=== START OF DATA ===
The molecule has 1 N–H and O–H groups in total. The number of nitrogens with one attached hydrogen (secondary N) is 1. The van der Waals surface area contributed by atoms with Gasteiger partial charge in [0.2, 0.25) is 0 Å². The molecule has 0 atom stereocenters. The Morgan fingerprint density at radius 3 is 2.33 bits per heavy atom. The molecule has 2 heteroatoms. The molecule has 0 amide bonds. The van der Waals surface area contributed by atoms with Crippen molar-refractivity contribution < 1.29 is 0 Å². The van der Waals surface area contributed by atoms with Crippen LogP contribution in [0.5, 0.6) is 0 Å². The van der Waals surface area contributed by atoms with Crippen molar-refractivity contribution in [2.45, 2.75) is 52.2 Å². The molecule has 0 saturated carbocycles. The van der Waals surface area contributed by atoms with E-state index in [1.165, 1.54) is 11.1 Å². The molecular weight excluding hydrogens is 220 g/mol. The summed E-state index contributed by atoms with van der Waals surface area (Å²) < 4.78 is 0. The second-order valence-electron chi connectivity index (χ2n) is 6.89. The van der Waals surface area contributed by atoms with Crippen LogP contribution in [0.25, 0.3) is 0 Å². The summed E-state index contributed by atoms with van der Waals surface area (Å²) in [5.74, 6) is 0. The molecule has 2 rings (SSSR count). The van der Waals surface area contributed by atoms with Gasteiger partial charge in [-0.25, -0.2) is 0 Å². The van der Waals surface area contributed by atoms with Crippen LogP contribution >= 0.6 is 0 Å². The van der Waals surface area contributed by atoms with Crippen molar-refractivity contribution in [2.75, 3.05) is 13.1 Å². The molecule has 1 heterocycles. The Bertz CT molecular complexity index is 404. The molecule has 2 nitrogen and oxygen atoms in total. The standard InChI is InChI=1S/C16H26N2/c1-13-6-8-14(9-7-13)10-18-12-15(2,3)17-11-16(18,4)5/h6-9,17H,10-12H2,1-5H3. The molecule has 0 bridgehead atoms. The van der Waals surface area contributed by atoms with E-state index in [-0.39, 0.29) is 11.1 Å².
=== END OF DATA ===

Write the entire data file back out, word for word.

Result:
The molecule has 1 N–H and O–H groups in total. The number of nitrogens with one attached hydrogen (secondary N) is 1. The van der Waals surface area contributed by atoms with Gasteiger partial charge in [0.2, 0.25) is 0 Å². The molecule has 0 atom stereocenters. The Morgan fingerprint density at radius 3 is 2.33 bits per heavy atom. The molecule has 2 heteroatoms. The molecule has 0 amide bonds. The van der Waals surface area contributed by atoms with Crippen molar-refractivity contribution < 1.29 is 0 Å². The van der Waals surface area contributed by atoms with Crippen LogP contribution in [0.5, 0.6) is 0 Å². The van der Waals surface area contributed by atoms with Crippen molar-refractivity contribution in [2.45, 2.75) is 52.2 Å². The molecule has 0 saturated carbocycles. The van der Waals surface area contributed by atoms with E-state index in [1.165, 1.54) is 11.1 Å². The molecular weight excluding hydrogens is 220 g/mol. The summed E-state index contributed by atoms with van der Waals surface area (Å²) < 4.78 is 0. The second-order valence-electron chi connectivity index (χ2n) is 6.89. The van der Waals surface area contributed by atoms with Crippen LogP contribution in [0.25, 0.3) is 0 Å². The summed E-state index contributed by atoms with van der Waals surface area (Å²) in [5.74, 6) is 0. The molecule has 2 rings (SSSR count). The van der Waals surface area contributed by atoms with Gasteiger partial charge in [-0.25, -0.2) is 0 Å². The van der Waals surface area contributed by atoms with Crippen LogP contribution >= 0.6 is 0 Å². The van der Waals surface area contributed by atoms with Crippen molar-refractivity contribution in [2.75, 3.05) is 13.1 Å². The molecule has 1 heterocycles. The Bertz CT molecular complexity index is 404. The molecule has 2 nitrogen and oxygen atoms in total. The standard InChI is InChI=1S/C16H26N2/c1-13-6-8-14(9-7-13)10-18-12-15(2,3)17-11-16(18,4)5/h6-9,17H,10-12H2,1-5H3. The molecule has 0 bridgehead atoms. The van der Waals surface area contributed by atoms with E-state index in [-0.39, 0.29) is 11.1 Å².